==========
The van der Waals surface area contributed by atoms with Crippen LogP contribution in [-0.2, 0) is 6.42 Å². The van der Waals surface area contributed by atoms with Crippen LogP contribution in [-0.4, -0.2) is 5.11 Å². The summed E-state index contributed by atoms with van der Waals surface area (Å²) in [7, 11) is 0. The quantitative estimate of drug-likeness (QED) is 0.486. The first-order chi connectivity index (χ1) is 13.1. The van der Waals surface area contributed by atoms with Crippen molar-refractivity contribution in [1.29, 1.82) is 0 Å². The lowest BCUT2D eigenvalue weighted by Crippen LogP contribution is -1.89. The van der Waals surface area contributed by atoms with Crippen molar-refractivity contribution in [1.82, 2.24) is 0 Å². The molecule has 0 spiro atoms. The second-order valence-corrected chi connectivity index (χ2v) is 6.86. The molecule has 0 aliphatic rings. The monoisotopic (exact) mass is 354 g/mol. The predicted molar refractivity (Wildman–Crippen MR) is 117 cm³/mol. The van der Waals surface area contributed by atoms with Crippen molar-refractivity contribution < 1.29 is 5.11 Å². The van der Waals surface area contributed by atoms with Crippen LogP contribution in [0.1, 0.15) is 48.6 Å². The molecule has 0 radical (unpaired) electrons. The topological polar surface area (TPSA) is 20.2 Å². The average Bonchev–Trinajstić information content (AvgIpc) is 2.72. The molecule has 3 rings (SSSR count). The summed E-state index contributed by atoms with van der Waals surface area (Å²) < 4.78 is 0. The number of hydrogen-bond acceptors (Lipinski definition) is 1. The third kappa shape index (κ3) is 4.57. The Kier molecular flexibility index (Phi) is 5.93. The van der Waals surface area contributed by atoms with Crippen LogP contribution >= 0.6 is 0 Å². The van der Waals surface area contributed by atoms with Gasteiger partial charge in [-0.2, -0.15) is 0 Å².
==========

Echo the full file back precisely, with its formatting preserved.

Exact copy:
The van der Waals surface area contributed by atoms with Crippen LogP contribution in [-0.2, 0) is 6.42 Å². The van der Waals surface area contributed by atoms with Crippen LogP contribution in [-0.4, -0.2) is 5.11 Å². The summed E-state index contributed by atoms with van der Waals surface area (Å²) in [7, 11) is 0. The quantitative estimate of drug-likeness (QED) is 0.486. The first-order chi connectivity index (χ1) is 13.1. The van der Waals surface area contributed by atoms with Crippen molar-refractivity contribution in [1.29, 1.82) is 0 Å². The lowest BCUT2D eigenvalue weighted by Crippen LogP contribution is -1.89. The van der Waals surface area contributed by atoms with Crippen molar-refractivity contribution in [1.82, 2.24) is 0 Å². The molecule has 0 spiro atoms. The second-order valence-corrected chi connectivity index (χ2v) is 6.86. The molecule has 0 aliphatic rings. The monoisotopic (exact) mass is 354 g/mol. The predicted molar refractivity (Wildman–Crippen MR) is 117 cm³/mol. The van der Waals surface area contributed by atoms with Crippen molar-refractivity contribution < 1.29 is 5.11 Å². The van der Waals surface area contributed by atoms with Crippen LogP contribution in [0.1, 0.15) is 48.6 Å². The molecule has 0 radical (unpaired) electrons. The topological polar surface area (TPSA) is 20.2 Å². The average Bonchev–Trinajstić information content (AvgIpc) is 2.72. The molecule has 3 rings (SSSR count). The summed E-state index contributed by atoms with van der Waals surface area (Å²) < 4.78 is 0. The number of hydrogen-bond acceptors (Lipinski definition) is 1. The third kappa shape index (κ3) is 4.57. The Kier molecular flexibility index (Phi) is 5.93. The van der Waals surface area contributed by atoms with Crippen LogP contribution >= 0.6 is 0 Å². The van der Waals surface area contributed by atoms with Gasteiger partial charge in [-0.2, -0.15) is 0 Å².